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Kenzo a strong candidate for Cern PhD fellowship

Kenzo Abrahams from Kuils River is a strong candidate to become the first student of the University of the Western Cape (UWC) to receive a prestigious Cern PhD fellowship.

“Last year in January, Kenzo (PhD), Makabata Mokgolobotho (MSc) and Craig Mehl (PhD) attended a workshop in nuclear physics organised by the Nuclear Centre for Nuclear Research (Cern) in Switzerland. The leader of the Isolde facility at Cern, Professor Garcia Borge, was so impressed with them that she emailed me saying that our students performed excellently.

“In fact, they performed so well they opened an unprecedented opportunity for themselves. Craig is currently in the ‘States and according to Borge Kenzo is now a strong candidate for this fellowship,” says Prof Nico Orce, professor of nuclear physics in the physics and astronomy department at UWC.

“Around November every year, for the last five years, UWC has organised the now world-renowned Tastes of Nuclear Physics, where we’ve brought many international leaders to lecture our postgraduate students,” he says.

“This is probably one of the most successful local conferences aimed at South African students. The students have presented their research in Russia, Australia, India or the USA and trained in the best laboratories worldwide,” he adds.

“Kenzo got an A level in my quantum mechanics and nuclear physics course at UWC. He is probably the most logical student I’ve ever had. His maths, writing and computing skills are simply outstanding, and after doing a Masters in computer science, he asked me whether he could join us and do nuclear physics. He started with his PhD at the beginning of the year and his research project aims at investigating the conundrum of why nuclei follow a zig-zag of different shapes in that nuclear region,” says Orce. “This is actually a similar experiment to the ones that UWC has approved at Cern. It took us some three years to build this pipeline at iThemba Labs, and (it) will prepare him with hands-on and computing skills for our Cern experiment in November.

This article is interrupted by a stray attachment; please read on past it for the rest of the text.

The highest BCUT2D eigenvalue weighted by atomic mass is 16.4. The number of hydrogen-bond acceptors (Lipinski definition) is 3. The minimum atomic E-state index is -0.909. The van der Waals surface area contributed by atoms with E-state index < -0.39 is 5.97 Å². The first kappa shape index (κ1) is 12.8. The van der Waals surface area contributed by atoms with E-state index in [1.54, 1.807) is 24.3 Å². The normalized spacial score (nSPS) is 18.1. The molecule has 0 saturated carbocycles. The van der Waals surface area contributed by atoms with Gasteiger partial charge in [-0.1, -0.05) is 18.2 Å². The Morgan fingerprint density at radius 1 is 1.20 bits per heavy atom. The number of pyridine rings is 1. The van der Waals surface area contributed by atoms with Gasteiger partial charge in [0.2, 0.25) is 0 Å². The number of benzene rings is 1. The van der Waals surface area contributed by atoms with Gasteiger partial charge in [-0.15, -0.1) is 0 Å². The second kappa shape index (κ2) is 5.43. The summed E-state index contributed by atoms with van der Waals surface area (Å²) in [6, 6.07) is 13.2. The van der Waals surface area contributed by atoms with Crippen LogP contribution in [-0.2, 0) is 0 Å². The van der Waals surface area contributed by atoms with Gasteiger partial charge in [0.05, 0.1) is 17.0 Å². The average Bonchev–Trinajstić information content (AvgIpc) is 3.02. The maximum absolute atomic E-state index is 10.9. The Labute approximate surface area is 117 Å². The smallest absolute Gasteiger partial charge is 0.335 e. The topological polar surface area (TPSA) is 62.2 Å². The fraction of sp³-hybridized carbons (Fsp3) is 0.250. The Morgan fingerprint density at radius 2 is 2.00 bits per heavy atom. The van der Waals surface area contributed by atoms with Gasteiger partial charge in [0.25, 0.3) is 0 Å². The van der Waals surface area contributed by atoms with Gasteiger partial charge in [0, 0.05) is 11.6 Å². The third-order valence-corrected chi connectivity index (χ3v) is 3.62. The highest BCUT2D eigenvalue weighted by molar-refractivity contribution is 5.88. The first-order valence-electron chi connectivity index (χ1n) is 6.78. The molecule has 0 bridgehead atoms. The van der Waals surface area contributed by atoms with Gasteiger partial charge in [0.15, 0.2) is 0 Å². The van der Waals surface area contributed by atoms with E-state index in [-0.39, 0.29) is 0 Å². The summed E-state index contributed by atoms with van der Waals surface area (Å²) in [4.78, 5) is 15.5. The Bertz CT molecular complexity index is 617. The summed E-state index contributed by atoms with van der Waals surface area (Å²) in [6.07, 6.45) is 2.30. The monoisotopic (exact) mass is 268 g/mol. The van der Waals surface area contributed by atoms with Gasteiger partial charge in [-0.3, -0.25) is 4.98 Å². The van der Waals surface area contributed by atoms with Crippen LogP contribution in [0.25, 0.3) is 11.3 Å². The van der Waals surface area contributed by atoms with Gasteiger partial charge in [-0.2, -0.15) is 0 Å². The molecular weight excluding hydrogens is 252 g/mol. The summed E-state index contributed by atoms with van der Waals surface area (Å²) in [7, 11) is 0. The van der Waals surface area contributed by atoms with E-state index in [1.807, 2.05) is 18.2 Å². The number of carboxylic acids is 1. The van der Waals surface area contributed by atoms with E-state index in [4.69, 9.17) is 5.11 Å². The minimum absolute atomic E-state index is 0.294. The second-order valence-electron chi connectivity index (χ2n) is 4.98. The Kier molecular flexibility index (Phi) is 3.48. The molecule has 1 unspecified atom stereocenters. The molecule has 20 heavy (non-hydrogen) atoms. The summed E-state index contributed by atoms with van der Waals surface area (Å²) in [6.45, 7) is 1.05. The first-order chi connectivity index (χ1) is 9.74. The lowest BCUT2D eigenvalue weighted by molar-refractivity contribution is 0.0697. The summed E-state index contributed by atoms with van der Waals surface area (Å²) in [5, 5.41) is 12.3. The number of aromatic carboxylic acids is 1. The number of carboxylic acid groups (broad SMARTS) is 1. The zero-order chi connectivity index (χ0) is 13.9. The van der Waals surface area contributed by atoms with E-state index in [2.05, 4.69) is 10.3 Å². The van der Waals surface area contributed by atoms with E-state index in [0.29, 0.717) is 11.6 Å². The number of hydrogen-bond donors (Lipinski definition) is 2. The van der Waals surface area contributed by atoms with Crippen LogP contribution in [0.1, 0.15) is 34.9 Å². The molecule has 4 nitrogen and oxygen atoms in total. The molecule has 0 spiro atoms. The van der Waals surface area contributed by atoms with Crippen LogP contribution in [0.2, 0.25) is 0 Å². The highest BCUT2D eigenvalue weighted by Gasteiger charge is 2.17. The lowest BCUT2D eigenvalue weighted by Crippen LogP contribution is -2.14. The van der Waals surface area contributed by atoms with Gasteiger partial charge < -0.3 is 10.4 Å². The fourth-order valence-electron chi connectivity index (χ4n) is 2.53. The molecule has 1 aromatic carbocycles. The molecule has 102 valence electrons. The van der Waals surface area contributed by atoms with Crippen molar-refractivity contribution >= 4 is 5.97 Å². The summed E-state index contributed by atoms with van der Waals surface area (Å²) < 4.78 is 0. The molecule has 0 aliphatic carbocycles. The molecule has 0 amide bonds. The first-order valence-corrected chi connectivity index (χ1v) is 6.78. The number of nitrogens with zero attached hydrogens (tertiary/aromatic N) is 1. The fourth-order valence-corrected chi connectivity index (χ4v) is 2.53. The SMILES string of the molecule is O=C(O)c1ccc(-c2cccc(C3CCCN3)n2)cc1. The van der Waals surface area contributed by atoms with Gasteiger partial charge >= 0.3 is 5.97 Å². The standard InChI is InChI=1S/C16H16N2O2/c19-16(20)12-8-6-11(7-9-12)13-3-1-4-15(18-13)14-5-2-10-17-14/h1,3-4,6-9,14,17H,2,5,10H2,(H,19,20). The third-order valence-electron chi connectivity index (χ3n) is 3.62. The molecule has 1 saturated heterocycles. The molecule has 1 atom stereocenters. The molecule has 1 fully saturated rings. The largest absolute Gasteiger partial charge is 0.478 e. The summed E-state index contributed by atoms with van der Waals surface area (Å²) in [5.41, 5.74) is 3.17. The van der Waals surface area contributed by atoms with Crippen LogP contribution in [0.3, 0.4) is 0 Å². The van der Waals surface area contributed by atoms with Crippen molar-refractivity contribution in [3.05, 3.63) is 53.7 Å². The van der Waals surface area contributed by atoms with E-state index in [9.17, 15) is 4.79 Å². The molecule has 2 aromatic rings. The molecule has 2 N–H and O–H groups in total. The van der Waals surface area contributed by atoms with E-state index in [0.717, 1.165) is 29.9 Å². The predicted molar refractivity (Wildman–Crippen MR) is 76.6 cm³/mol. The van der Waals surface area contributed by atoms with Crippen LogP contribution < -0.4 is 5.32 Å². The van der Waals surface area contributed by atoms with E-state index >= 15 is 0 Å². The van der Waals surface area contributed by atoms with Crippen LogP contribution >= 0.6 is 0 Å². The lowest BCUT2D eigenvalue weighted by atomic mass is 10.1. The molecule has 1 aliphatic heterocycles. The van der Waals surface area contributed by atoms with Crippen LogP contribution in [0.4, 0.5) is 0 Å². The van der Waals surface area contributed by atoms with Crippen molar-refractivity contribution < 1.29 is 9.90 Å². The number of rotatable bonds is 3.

“Both Craig and Kenzo will analyse the Cern experiment for their PhDs. They are the kind of students that will surely make South Africa proud. Kenzo also worked at the iThema LABS in Somerset West for two months before he went to Switzerland. Both he and Craig are still building their careers in nuclear physics and I have high hopes that they will succeed.”

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